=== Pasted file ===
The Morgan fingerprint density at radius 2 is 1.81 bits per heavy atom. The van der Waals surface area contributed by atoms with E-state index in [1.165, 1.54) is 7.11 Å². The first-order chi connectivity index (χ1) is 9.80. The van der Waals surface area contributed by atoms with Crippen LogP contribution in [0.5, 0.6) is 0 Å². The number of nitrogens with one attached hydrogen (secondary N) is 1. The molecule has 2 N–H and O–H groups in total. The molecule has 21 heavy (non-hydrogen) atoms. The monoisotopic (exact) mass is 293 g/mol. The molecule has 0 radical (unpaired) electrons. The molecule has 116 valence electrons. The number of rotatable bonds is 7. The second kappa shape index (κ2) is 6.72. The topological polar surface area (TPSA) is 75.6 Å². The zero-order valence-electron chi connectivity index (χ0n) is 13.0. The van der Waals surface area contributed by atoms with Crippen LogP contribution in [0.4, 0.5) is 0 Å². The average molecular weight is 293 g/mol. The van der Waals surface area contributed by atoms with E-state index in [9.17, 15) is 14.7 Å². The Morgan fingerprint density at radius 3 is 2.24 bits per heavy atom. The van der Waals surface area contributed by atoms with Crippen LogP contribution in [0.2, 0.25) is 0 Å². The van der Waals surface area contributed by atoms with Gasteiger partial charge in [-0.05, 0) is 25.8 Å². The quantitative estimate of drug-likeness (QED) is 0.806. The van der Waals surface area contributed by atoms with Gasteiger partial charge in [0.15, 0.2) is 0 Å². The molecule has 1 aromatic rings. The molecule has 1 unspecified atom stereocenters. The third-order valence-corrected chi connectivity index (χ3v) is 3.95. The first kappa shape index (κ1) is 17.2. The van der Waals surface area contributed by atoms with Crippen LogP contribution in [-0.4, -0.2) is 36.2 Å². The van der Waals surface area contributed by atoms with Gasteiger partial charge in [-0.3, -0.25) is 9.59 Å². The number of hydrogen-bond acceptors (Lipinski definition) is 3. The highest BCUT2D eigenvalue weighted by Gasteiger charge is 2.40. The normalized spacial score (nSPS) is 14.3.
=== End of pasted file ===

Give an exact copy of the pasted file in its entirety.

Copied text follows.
The Morgan fingerprint density at radius 2 is 1.81 bits per heavy atom. The van der Waals surface area contributed by atoms with E-state index in [1.165, 1.54) is 7.11 Å². The first-order chi connectivity index (χ1) is 9.80. The van der Waals surface area contributed by atoms with Crippen LogP contribution in [0.5, 0.6) is 0 Å². The number of nitrogens with one attached hydrogen (secondary N) is 1. The molecule has 2 N–H and O–H groups in total. The molecule has 21 heavy (non-hydrogen) atoms. The monoisotopic (exact) mass is 293 g/mol. The molecule has 0 radical (unpaired) electrons. The molecule has 116 valence electrons. The number of rotatable bonds is 7. The second kappa shape index (κ2) is 6.72. The topological polar surface area (TPSA) is 75.6 Å². The zero-order valence-electron chi connectivity index (χ0n) is 13.0. The van der Waals surface area contributed by atoms with Crippen LogP contribution in [0.4, 0.5) is 0 Å². The average molecular weight is 293 g/mol. The van der Waals surface area contributed by atoms with E-state index in [9.17, 15) is 14.7 Å². The Morgan fingerprint density at radius 3 is 2.24 bits per heavy atom. The van der Waals surface area contributed by atoms with Crippen LogP contribution in [0.2, 0.25) is 0 Å². The van der Waals surface area contributed by atoms with Gasteiger partial charge in [-0.05, 0) is 25.8 Å². The quantitative estimate of drug-likeness (QED) is 0.806. The van der Waals surface area contributed by atoms with Gasteiger partial charge in [0.15, 0.2) is 0 Å². The molecule has 1 aromatic rings. The molecule has 1 unspecified atom stereocenters. The third-order valence-corrected chi connectivity index (χ3v) is 3.95. The first kappa shape index (κ1) is 17.2. The van der Waals surface area contributed by atoms with Crippen LogP contribution in [-0.4, -0.2) is 36.2 Å². The van der Waals surface area contributed by atoms with Gasteiger partial charge in [-0.3, -0.25) is 9.59 Å². The number of hydrogen-bond acceptors (Lipinski definition) is 3. The highest BCUT2D eigenvalue weighted by Gasteiger charge is 2.40. The normalized spacial score (nSPS) is 14.3.